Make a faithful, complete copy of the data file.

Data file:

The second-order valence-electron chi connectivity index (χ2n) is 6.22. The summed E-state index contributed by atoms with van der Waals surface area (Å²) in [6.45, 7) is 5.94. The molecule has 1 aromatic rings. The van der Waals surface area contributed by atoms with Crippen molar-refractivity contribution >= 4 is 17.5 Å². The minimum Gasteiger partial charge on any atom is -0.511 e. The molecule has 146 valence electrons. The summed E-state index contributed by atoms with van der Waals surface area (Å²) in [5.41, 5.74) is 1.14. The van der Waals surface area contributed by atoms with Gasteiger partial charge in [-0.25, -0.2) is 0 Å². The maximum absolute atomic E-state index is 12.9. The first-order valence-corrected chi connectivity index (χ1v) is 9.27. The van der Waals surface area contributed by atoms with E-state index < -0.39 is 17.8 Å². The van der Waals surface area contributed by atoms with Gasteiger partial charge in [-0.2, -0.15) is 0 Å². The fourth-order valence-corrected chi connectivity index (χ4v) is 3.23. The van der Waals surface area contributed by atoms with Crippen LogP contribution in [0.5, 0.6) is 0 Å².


The second-order valence-electron chi connectivity index (χ2n) is 6.22. The summed E-state index contributed by atoms with van der Waals surface area (Å²) in [6.45, 7) is 5.94. The molecule has 1 aromatic rings. The van der Waals surface area contributed by atoms with Crippen molar-refractivity contribution >= 4 is 17.5 Å². The minimum Gasteiger partial charge on any atom is -0.511 e. The molecule has 146 valence electrons. The summed E-state index contributed by atoms with van der Waals surface area (Å²) in [5.41, 5.74) is 1.14. The van der Waals surface area contributed by atoms with Gasteiger partial charge in [-0.25, -0.2) is 0 Å². The maximum absolute atomic E-state index is 12.9. The first-order valence-corrected chi connectivity index (χ1v) is 9.27. The van der Waals surface area contributed by atoms with E-state index < -0.39 is 17.8 Å². The van der Waals surface area contributed by atoms with Gasteiger partial charge in [-0.2, -0.15) is 0 Å². The fourth-order valence-corrected chi connectivity index (χ4v) is 3.23. The van der Waals surface area contributed by atoms with Crippen LogP contribution in [0.5, 0.6) is 0 Å².